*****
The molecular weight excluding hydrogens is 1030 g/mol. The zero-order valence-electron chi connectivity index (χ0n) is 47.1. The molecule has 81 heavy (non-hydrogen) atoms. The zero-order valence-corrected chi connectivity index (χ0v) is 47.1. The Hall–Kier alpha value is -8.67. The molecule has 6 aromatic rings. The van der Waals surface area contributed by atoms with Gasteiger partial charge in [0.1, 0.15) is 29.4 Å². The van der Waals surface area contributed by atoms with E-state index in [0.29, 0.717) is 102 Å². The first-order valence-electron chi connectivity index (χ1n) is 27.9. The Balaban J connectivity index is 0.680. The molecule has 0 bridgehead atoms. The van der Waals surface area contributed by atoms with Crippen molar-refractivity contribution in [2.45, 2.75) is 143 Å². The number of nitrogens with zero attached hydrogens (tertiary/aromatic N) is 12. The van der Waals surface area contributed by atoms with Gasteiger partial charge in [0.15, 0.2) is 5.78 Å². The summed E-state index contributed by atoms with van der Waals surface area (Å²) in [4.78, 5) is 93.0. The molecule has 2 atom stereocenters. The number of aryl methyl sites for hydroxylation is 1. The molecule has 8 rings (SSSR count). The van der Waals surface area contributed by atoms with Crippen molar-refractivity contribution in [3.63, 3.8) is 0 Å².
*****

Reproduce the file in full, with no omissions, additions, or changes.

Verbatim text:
The molecular weight excluding hydrogens is 1030 g/mol. The zero-order valence-electron chi connectivity index (χ0n) is 47.1. The molecule has 81 heavy (non-hydrogen) atoms. The zero-order valence-corrected chi connectivity index (χ0v) is 47.1. The Hall–Kier alpha value is -8.67. The molecule has 6 aromatic rings. The van der Waals surface area contributed by atoms with Gasteiger partial charge in [0.1, 0.15) is 29.4 Å². The van der Waals surface area contributed by atoms with E-state index in [0.29, 0.717) is 102 Å². The first-order valence-electron chi connectivity index (χ1n) is 27.9. The Balaban J connectivity index is 0.680. The molecule has 0 bridgehead atoms. The van der Waals surface area contributed by atoms with Crippen molar-refractivity contribution in [2.45, 2.75) is 143 Å². The number of nitrogens with zero attached hydrogens (tertiary/aromatic N) is 12. The van der Waals surface area contributed by atoms with Gasteiger partial charge in [0.15, 0.2) is 5.78 Å². The summed E-state index contributed by atoms with van der Waals surface area (Å²) in [4.78, 5) is 93.0. The molecule has 2 atom stereocenters. The number of aryl methyl sites for hydroxylation is 1. The molecule has 8 rings (SSSR count). The van der Waals surface area contributed by atoms with Crippen molar-refractivity contribution in [3.63, 3.8) is 0 Å².